Computerized scorekeeping can send relaxation of bowling right down gutter

December 28, 1993|By Chris Zang | Chris Zang,Staff Writer

The computer age has finally gone too far.

Sure, I could handle it when a computer voice called to tell me my catalog order had arrived. It was OK when the money machine started processing my bank transactions.

I was even tolerant enough to compete in the touch-tone Olympics -- punch in your account number, your Social Security number, your oldest child's birthday divided by three and the first 78 digits of your driver's license number -- to check the balance of my mortgage.

But on a recent Saturday, my computer patience finally logged off -- at, of all places, a bowling alley.

tTC Yes, that mecca of relaxation, where you don't even have to bring a ball, shoes -- or even one of those snazzy patch-filled shirts -- to have a good time.

But now, thanks to "advances" in the industry, you do need to bring your computer knowledge, for keeping score in the vast majority of tenpin centers in the metropolitan area is handled electronically.

Or at least it is supposed to be.

This new fact of bowling life I learned on a rare day off -- I thought I left the computer at the office -- when my 10-year-old son, Kris, joined me for a "relaxing" game.

We began by punching in our names on the computer at our lane. After winding up with four names on our screen, then one, then two, we thought we were set.

Kris, who bowls maybe twice a year, rolled his first ball and got seven pins -- and a big smile. Even a gutter ball on the second couldn't wipe away that smile.

But the computer did.

Because I didn't properly lock in the second name, it didn't compute his first frame. So we took it over. And he got a zero. And I got a look that I hadn't seen since, well, since we were at the video arcade and I ran out of quarters.

I decided to give him credit for the original seven. It only took

around 5 minutes and tapping on a few dozen keys, but I got it done.

Half an hour, half a frame. Kind of like watching Mitch Williams in the World Series.

Anyway, it was time for Dad's debut. And I got . . . a strike. (Really. I wouldn't lie. I used to teach college journalism students that truth is our ultimate goal.)

In fact, I got a second strike, according to the computer anyway. After Kris had rolled five balls or so in the second frame with none registering on our state-of-the-art scorecard, he hit the re-set button. The machine swept the lane clear of pins and I had a second "X" next to my name without even throwing a ball.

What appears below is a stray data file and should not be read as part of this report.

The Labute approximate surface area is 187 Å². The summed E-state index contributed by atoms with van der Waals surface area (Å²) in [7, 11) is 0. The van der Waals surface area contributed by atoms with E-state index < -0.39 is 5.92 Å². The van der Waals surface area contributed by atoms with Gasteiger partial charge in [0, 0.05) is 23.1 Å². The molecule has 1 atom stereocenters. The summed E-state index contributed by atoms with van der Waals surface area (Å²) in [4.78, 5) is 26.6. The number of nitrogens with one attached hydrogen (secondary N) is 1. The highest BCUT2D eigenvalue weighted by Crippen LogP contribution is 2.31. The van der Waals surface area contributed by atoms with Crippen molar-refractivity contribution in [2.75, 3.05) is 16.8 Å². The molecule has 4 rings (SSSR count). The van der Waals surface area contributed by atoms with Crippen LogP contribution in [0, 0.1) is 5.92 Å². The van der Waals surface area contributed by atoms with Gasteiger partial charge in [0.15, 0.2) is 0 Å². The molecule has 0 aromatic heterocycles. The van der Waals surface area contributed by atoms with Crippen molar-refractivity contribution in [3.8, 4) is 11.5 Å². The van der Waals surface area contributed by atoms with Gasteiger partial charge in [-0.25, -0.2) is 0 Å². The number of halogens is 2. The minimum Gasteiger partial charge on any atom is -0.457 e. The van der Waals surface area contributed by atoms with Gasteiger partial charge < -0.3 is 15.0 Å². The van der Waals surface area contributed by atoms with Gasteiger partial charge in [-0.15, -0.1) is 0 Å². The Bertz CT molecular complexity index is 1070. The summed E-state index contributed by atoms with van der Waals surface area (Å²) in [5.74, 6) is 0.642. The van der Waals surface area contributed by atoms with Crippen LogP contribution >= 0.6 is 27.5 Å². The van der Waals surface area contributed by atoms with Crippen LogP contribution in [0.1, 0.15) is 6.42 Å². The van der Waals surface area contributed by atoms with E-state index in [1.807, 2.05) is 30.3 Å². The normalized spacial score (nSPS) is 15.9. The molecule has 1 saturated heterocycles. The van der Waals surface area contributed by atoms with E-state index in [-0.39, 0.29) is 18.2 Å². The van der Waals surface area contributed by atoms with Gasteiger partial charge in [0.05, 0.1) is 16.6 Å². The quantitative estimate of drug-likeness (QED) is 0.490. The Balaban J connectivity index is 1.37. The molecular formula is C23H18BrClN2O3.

Kris then got back up and bowled. . . . and bowled . . . and bowled.

After maybe eight balls, none of which hit much of anything or were recorded on our favorite computer, Dad trooped up to the front desk.

"Our computer score isn't working," I said with only a tinge of annoyance.

"Well, maybe your son isn't throwing the ball hard enough. Is he using a 6-pound ball?"

"No, bozo, er, sir, he's using an 8-pounder," I said, annoyed that bowling -- something I loved even as a tot throwing the ball between my legs -- now suddenly was off-limits to someone who couldn't throw a big-enough ball at a fast-enough speed. "Is there anything you can do to make this wonderful computer work?"

He looked down at his table and started punching buttons on -- you guessed it -- a computer. After a few dozen taps that would make any data processor proud, he pronounced the lane ready for action.

So Kris bowled . . . and bowled . . . and bowled, with the same unrecorded result.

Dad then had the brilliant idea to go up and ask for a scoresheet.

"Oh, we haven't had those around here for months," the manager said, giving me a look as if I had asked for two rocks to rub together rather than a match to light the cigarette dangling from his lips.

Undeterred, I found one of those lovely "please join a league" fliers that are so predominant at bowling centers. (Does Fair Lanes own stock in Weyerhauser or what?) It had a plain back. We would draw up our own scoresheet. And I would add up our own scores, much the way I strengthened my math skills as a kid. (Let's see, seven with a spare is 17 plus five is 22 . . . .)

There was one problem: "No, we don't have any pencils either."

So Kris bowled . . . and bowled . . . and bowled, still in the third frame. His efforts paid off with a ball down the middle that netted him seven pins, and actually computed on the scoreboard. But there was dead wood, so we hit what we thought was the dead wood button, which wiped out all the pins . . . and gave Dad a third strike for the one ball he had rolled thus far.

Kris shrugged, I seethed, and we came to a joint decision:


As we dropped off our shoes, the man at the desk said: "What, giving up so easy?"

Sorry. For me, there's only one challenge to bowling.

And it has nothing to do with a damn computer.

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